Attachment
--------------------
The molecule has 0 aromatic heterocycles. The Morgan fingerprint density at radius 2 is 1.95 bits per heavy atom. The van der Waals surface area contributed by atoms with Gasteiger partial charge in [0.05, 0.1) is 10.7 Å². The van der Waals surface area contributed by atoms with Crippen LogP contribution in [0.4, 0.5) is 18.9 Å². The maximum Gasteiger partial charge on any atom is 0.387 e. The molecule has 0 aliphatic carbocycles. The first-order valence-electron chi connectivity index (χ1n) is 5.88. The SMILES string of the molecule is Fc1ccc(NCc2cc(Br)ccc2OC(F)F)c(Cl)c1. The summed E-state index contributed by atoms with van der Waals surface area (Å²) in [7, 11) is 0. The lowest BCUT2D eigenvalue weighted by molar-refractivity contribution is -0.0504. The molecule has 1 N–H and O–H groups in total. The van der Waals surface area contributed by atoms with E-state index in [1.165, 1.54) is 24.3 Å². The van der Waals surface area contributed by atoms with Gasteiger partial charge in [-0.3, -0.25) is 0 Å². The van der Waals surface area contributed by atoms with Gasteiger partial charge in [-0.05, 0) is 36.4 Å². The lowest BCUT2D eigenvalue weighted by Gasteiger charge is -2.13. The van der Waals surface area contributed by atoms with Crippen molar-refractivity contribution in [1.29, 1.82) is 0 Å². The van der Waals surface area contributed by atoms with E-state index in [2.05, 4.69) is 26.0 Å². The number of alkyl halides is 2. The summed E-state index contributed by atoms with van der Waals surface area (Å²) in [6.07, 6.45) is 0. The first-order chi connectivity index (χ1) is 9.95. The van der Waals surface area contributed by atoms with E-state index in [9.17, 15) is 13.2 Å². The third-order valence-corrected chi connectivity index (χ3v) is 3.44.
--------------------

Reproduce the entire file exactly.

The molecule has 0 aromatic heterocycles. The Morgan fingerprint density at radius 2 is 1.95 bits per heavy atom. The van der Waals surface area contributed by atoms with Gasteiger partial charge in [0.05, 0.1) is 10.7 Å². The van der Waals surface area contributed by atoms with Crippen LogP contribution in [0.4, 0.5) is 18.9 Å². The maximum Gasteiger partial charge on any atom is 0.387 e. The molecule has 0 aliphatic carbocycles. The first-order valence-electron chi connectivity index (χ1n) is 5.88. The SMILES string of the molecule is Fc1ccc(NCc2cc(Br)ccc2OC(F)F)c(Cl)c1. The summed E-state index contributed by atoms with van der Waals surface area (Å²) in [7, 11) is 0. The lowest BCUT2D eigenvalue weighted by molar-refractivity contribution is -0.0504. The molecule has 1 N–H and O–H groups in total. The van der Waals surface area contributed by atoms with E-state index in [1.165, 1.54) is 24.3 Å². The van der Waals surface area contributed by atoms with Gasteiger partial charge in [-0.3, -0.25) is 0 Å². The van der Waals surface area contributed by atoms with Gasteiger partial charge in [-0.05, 0) is 36.4 Å². The lowest BCUT2D eigenvalue weighted by Gasteiger charge is -2.13. The van der Waals surface area contributed by atoms with Crippen molar-refractivity contribution in [1.29, 1.82) is 0 Å². The van der Waals surface area contributed by atoms with E-state index in [2.05, 4.69) is 26.0 Å². The number of alkyl halides is 2. The summed E-state index contributed by atoms with van der Waals surface area (Å²) in [6.07, 6.45) is 0. The first-order chi connectivity index (χ1) is 9.95. The van der Waals surface area contributed by atoms with E-state index in [9.17, 15) is 13.2 Å². The third-order valence-corrected chi connectivity index (χ3v) is 3.44.